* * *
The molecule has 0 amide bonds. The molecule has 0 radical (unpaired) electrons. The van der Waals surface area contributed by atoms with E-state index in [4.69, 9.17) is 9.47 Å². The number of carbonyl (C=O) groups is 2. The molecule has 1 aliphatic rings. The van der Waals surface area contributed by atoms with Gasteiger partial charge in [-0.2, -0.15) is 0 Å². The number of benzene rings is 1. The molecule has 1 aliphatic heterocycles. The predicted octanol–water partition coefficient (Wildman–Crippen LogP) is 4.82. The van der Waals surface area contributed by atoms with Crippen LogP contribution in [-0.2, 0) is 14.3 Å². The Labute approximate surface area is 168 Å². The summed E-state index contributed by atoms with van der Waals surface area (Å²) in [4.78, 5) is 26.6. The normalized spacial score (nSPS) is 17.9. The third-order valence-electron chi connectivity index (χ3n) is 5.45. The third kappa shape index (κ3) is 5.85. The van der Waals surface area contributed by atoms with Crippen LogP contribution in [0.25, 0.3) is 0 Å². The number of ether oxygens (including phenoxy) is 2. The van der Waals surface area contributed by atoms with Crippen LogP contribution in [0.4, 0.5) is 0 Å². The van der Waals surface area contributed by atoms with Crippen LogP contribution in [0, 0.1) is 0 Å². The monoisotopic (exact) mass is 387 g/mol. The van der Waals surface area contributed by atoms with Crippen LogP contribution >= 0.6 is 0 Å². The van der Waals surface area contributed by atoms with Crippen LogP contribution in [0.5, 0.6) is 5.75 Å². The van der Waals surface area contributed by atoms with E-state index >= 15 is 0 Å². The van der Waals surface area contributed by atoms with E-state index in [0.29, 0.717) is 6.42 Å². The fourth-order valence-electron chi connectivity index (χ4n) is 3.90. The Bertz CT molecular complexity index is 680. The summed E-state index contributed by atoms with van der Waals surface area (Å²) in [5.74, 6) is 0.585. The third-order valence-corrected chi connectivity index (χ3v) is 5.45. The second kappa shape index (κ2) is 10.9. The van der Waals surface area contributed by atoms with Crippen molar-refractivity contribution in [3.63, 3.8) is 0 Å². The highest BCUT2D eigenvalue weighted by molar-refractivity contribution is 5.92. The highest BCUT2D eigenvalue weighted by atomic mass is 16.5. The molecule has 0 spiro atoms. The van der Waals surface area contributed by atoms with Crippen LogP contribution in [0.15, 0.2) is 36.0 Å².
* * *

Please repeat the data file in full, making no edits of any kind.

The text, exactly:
The molecule has 0 amide bonds. The molecule has 0 radical (unpaired) electrons. The van der Waals surface area contributed by atoms with E-state index in [4.69, 9.17) is 9.47 Å². The number of carbonyl (C=O) groups is 2. The molecule has 1 aliphatic rings. The van der Waals surface area contributed by atoms with Gasteiger partial charge in [-0.2, -0.15) is 0 Å². The number of benzene rings is 1. The molecule has 1 aliphatic heterocycles. The predicted octanol–water partition coefficient (Wildman–Crippen LogP) is 4.82. The van der Waals surface area contributed by atoms with Crippen LogP contribution in [-0.2, 0) is 14.3 Å². The Labute approximate surface area is 168 Å². The summed E-state index contributed by atoms with van der Waals surface area (Å²) in [4.78, 5) is 26.6. The normalized spacial score (nSPS) is 17.9. The third-order valence-electron chi connectivity index (χ3n) is 5.45. The third kappa shape index (κ3) is 5.85. The van der Waals surface area contributed by atoms with Crippen LogP contribution in [0.25, 0.3) is 0 Å². The number of ether oxygens (including phenoxy) is 2. The van der Waals surface area contributed by atoms with Crippen LogP contribution in [0.4, 0.5) is 0 Å². The van der Waals surface area contributed by atoms with Crippen LogP contribution in [0, 0.1) is 0 Å². The monoisotopic (exact) mass is 387 g/mol. The van der Waals surface area contributed by atoms with Crippen LogP contribution >= 0.6 is 0 Å². The van der Waals surface area contributed by atoms with Crippen LogP contribution in [0.5, 0.6) is 5.75 Å². The van der Waals surface area contributed by atoms with E-state index >= 15 is 0 Å². The van der Waals surface area contributed by atoms with E-state index in [0.29, 0.717) is 6.42 Å². The fourth-order valence-electron chi connectivity index (χ4n) is 3.90. The Bertz CT molecular complexity index is 680. The summed E-state index contributed by atoms with van der Waals surface area (Å²) in [5.74, 6) is 0.585. The third-order valence-corrected chi connectivity index (χ3v) is 5.45. The second kappa shape index (κ2) is 10.9. The van der Waals surface area contributed by atoms with Crippen molar-refractivity contribution in [3.63, 3.8) is 0 Å². The highest BCUT2D eigenvalue weighted by molar-refractivity contribution is 5.92. The highest BCUT2D eigenvalue weighted by atomic mass is 16.5. The molecule has 0 spiro atoms. The van der Waals surface area contributed by atoms with Crippen LogP contribution in [0.15, 0.2) is 36.0 Å².